Slump from the “Spirit Illness” series, 2020
Acrylic, hand dyed cotton threads on raw canvas, 120cm x 90cm
Beer from the “Spirit Illness” series, 2020
Acrylic, hand dyed cotton threads on raw canvas, 120cm x 90cm

Back to your painting practice now- could you please share some of your creative process with me, from the starting point to a finished piece?

My creative process often begins with a sudden flash of inspiration, where the final image of the painting appears in my mind like an epiphany. This can occur during moments of rest, such as cooling down at the gym or lying in bed and staring at a blank surface. After experiencing this epiphany, I jot down the idea in my notebook and begin researching the symbolism of any animals or flowers I plan to incorporate into the painting. Previously, I used to sketch my designs by hand in my notebook, but I have since transitioned to using an iPad and the Procreate app for conceptualization.

Once I’m satisfied with the design, I build my canvas and embark on the journey of bringing my vision to life.

Sleeping Bull from the “Spirit Illness” series, 2021
Acrylic, hand-dyed cotton thread on raw canvas, 150cm x 150cm

Painting itself and stretching the canvas onto frame is such a hands-on, physical activity. What do you enjoy about it and could you put into words how painting makes you feel?

To be honest, stretching the canvas is not my favorite part of the process. Many of my paintings are large, and linen can be difficult to stretch. I rely on my husband’s help in this stage – he handles the stretching while I do the stapling. The process usually takes at least an hour, and once it’s complete, I prime the canvas with clear gesso and sand it using an electric sander. It’s quite an involved process.

The part I enjoy most is when the stretching and priming are finished. I feel a sense of pride in the work we’ve done together, and I’m incredibly grateful for my husband’s constant support and assistance in my artistic journey.

The Daydreamer, 2020
Acrylic, hand-dyed cotton threads on raw canvas, 180cm x 200cm
The Island, 2020
Acrylic, hand-dyed cotton threads on raw canvas, 180cm x200cm

You are also a mum. Many times, we talk about the challenges that come with having children and a career but I wanted to ask you the opposite question: can you think of any benefits that come with being a mum and an artist?

I resumed working as an artist when my little girl was just six weeks old. Living in Germany, far from our families, we don’t have any external support, and our 19-month-old daughter doesn’t attend day-care. My husband works from home, often late into the night, and we both care for our daughter during the day. Once she’s asleep around 7 pm, I start working, usually until 11 pm or midnight. I can’t work any longer since she’ll be up again at 6 am!

We don’t have weekends off and are constantly tired and sleep-deprived. However, we’re working towards our goals, and that makes us happy. One of the benefits of being a mum and an artist is that my daughter serves as both my inspiration and my muse. In fact, the awards I’ve won came only after Scarlett was born – she’s our lucky star! Despite our busy lives, we occasionally daydream about sleeping in or binge-watching Netflix on weekends.

The Hunt form the “Spirit Illness” series, 2020
Acrylic, hand dyed cotton thread on linen, 120cm x 90cm

Any advice you’d like to share with emerging artists, especially at the beginning of their career?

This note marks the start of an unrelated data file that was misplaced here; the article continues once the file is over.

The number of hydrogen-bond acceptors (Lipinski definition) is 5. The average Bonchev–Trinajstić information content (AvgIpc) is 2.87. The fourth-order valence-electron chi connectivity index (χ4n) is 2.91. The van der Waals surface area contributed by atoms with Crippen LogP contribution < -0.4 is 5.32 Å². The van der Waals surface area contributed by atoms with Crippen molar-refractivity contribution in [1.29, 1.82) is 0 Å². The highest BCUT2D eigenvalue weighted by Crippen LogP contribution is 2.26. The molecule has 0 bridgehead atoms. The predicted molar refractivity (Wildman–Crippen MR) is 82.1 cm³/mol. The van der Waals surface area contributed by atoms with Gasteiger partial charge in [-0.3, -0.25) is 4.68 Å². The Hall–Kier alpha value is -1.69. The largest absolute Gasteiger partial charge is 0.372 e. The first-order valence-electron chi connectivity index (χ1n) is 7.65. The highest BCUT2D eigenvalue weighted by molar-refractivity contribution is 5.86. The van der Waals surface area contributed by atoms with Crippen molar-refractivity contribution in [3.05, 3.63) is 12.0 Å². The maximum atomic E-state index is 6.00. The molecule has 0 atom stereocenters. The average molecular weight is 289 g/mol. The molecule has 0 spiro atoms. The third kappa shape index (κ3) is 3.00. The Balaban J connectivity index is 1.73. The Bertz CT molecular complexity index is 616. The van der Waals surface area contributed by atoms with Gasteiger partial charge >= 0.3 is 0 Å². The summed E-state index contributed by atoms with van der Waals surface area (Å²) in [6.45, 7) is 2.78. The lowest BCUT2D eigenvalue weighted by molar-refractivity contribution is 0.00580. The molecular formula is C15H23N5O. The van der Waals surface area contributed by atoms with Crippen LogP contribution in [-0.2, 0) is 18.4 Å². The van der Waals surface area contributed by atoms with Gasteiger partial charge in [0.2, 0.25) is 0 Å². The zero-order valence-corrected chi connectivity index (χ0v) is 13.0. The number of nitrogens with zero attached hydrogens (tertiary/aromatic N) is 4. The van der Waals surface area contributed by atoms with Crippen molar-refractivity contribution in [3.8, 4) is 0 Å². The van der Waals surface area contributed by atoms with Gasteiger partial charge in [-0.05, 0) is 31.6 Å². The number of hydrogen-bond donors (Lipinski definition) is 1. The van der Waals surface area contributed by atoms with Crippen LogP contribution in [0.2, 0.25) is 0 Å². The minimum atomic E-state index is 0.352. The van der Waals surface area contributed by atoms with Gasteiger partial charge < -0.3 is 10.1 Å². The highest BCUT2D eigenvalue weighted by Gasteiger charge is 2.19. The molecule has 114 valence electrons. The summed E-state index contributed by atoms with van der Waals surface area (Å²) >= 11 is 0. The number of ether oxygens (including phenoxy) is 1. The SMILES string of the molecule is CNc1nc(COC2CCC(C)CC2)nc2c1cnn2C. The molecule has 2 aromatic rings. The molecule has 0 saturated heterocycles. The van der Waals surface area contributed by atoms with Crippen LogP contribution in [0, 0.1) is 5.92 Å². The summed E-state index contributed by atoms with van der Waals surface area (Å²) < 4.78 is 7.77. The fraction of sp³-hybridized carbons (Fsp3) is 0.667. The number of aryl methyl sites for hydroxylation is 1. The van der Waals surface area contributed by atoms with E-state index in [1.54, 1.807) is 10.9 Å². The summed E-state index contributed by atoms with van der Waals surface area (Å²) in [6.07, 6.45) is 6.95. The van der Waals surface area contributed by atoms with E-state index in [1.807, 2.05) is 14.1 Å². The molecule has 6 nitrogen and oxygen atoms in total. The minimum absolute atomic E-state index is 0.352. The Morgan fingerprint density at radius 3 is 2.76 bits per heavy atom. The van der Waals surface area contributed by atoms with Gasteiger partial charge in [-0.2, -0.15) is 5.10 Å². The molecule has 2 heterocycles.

For self-taught artists like myself, it’s crucial not to feel impatient, which is the most difficult part of being an artist for myself. Instead, focus on what is important to you and what you want to express. It’s essential to believe in yourself but also to be able to look at your work objectively. Recognize when it’s time to move on, identify what isn’t working, and concentrate on evolving. Networking with other artists is vital, as working alone can only take you so far. Pursuing a career in art can be lonely, so it’s important to connect with others. Networking also allows you to learn about events and competitions to challenge yourself and grow. Be aware of fake opportunities that may appear in your Instagram direct messages, and stay focused on your own development. Participating in art fairs can be a great way to network and gain exposure for your work.

Patience truly is the key, though it’s easier said than done.

I live in a burning house, 2021
Acrylic, hand-dyed cotton thread on raw canvas, 90cm x 120cm

Any upcoming project or event that you’d like to share?

I’ve recently begun working on a new series and have decided to decline offers for potential events this year. My primary focus is on creating this new series so that I can apply to participate in an art fair in Los Angeles at the end of September 2023.

Any fellow emerging artists you’d like to recommend?

Yes, I would like to recommend Ceinwen Birrell, Oskar Johannes Gustafsson, Joanna Pilarczyk and ‌Ladislas Chachignot.

And last question, what are your hopes for the future?

In the near future, I would like to enter the US art market and see my new series “Talisman” come to full completion. Painting in such detail can be a gruelling process, and it’s not always relaxing. The “Talisman” series will feature numerous intricate details, so completing it would be a significant achievement for me. The series will consist of around ten paintings, ranging in size from 100cm x 100cm to 150cm x 150cm. I’m not sure how long it will take, but it will definitely require more than a year.


Get in touch
with Haejin:
Instagram: haejinyooart

All Photographs courtesy of
Haejin Yoo

Written & edited by
Haejin Yoo and Nina Seidel

© Copyright 2023 Suboart Magazine
All rights reserved